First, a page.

Did you know that 43% of cyber attacks focus on small business? The GreenGeeks team thought this might be a perfect time to touch upon some of the things you can do to make your own website a little more secure.
GreenGeeks offers several services to help with website security. There are also other things you can do to make sure you don’t fall victim to hackers, malware or other nasty things that can happen to blogs, eCommerce websites or anything else you host with us.
Have you ever taken the time to check out what SiteLock is all about? What about the use of SSL certificates for your website? We hope to shed some light on these awesome security features GreenGeeks provides and a handful of others that you might not know about.
It is never too late to think about website security.
1. SiteLock Website Security Scanning
There are several great external services you can use to help protect your website. When it comes to website security scanning, not many can match SiteLock.
If you have not used this service, I am willing to bet you have seen their SiteLock Secure badge on thousands of different websites out there.
SiteLock checks your website for a number of different security issues. Some of these include: SQL Injection scans, CSS (Cross Site Scripting) vulnerabilities and search your website for malware you may not know you are hosting.
Once your website has been scanned, you will get a report letting you know other things you might want to keep an eye on as well. It is worth the price knowing you will not have to do this by hand or hire some security expert to do it for you.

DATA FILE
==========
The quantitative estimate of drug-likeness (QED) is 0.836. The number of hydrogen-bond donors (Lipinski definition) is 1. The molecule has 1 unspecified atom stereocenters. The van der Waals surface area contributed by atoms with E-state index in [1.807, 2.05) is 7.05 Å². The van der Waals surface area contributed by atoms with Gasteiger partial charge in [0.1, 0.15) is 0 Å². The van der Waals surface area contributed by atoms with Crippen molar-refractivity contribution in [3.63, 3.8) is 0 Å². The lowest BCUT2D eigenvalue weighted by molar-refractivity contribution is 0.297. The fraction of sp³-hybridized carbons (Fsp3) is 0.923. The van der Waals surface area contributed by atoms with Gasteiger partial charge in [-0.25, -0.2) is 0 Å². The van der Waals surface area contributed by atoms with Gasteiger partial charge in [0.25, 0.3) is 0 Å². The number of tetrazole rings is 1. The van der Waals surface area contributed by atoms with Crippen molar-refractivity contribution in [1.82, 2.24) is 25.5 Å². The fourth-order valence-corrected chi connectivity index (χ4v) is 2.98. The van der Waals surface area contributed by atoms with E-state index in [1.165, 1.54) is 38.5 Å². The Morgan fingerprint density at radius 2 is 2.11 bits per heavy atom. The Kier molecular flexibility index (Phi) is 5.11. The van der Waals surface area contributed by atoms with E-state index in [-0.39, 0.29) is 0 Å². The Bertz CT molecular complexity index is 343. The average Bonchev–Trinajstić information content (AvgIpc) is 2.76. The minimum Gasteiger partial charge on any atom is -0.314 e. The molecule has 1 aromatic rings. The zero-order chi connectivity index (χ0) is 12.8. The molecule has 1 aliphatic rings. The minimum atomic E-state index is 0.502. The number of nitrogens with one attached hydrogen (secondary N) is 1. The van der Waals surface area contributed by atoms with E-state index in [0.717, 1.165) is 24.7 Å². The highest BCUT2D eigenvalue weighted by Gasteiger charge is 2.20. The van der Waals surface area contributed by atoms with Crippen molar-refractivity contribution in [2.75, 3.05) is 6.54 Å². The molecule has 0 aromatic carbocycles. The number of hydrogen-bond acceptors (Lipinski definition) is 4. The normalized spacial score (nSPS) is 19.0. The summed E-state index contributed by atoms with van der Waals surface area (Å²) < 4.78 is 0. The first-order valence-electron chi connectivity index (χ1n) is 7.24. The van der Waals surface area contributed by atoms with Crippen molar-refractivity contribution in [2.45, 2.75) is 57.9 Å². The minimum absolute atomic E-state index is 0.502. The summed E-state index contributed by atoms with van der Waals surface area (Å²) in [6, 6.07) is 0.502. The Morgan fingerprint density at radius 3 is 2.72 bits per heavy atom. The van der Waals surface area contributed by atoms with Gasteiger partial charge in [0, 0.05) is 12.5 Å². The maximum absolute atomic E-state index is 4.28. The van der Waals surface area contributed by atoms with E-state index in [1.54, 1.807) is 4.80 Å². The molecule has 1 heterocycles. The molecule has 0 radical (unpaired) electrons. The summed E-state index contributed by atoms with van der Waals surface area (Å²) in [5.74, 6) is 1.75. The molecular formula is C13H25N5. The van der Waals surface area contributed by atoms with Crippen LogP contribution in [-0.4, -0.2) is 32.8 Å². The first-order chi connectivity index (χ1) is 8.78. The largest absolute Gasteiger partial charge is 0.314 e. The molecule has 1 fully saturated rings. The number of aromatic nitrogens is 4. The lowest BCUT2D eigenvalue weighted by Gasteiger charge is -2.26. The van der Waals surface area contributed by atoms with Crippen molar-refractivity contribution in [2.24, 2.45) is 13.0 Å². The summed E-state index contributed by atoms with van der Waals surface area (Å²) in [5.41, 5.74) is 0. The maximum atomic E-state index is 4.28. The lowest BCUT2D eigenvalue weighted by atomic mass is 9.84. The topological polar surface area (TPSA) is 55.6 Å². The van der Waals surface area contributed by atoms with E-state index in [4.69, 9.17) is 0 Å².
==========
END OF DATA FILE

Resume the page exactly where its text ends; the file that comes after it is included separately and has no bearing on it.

2. The Use of SSL Certificates
What is SSL? It stands for “Secure Sockets Layer” and is used to provide security over the Web.
For those out there confused already, most browsers display a green lock when you are viewing a website from a SSL protected link. Anytime you are passing sensitive or personal information, it is good to make sure you are using SSL.
If you’re not, it’s possible that nefarious people could steal the information you are passing along. To get started, you will need a dedicated IP and the dedicated SSL certificate.
Once installed, any information passed over a HTTPS connection will be protected. This is incredibly important especially since Google and Chrome put emphasis on secured websites.
As a side note, it is also worth mentioning that Google prefers websites with HTTPS over HTTP, too. Never a bad thing to make Google happy, especially when it could bump up your website’s standings in the search engine itself.
And as an added bonus, you can obtain an SSL certificate for free using Let’s Encrypt.
3. Protect Your Domain Registration Information
When anybody registers a domain name, their personal information is available for the public to view. To view somebody’s domain registration information all you need to do is run a quick WHOIS search on the domain in question.
Thankfully, for GreenGeeks clients, we offer ID Protect. To use it you must have your domain name registered with GreenGeeks. It serves as WHOIS domain privacy protection.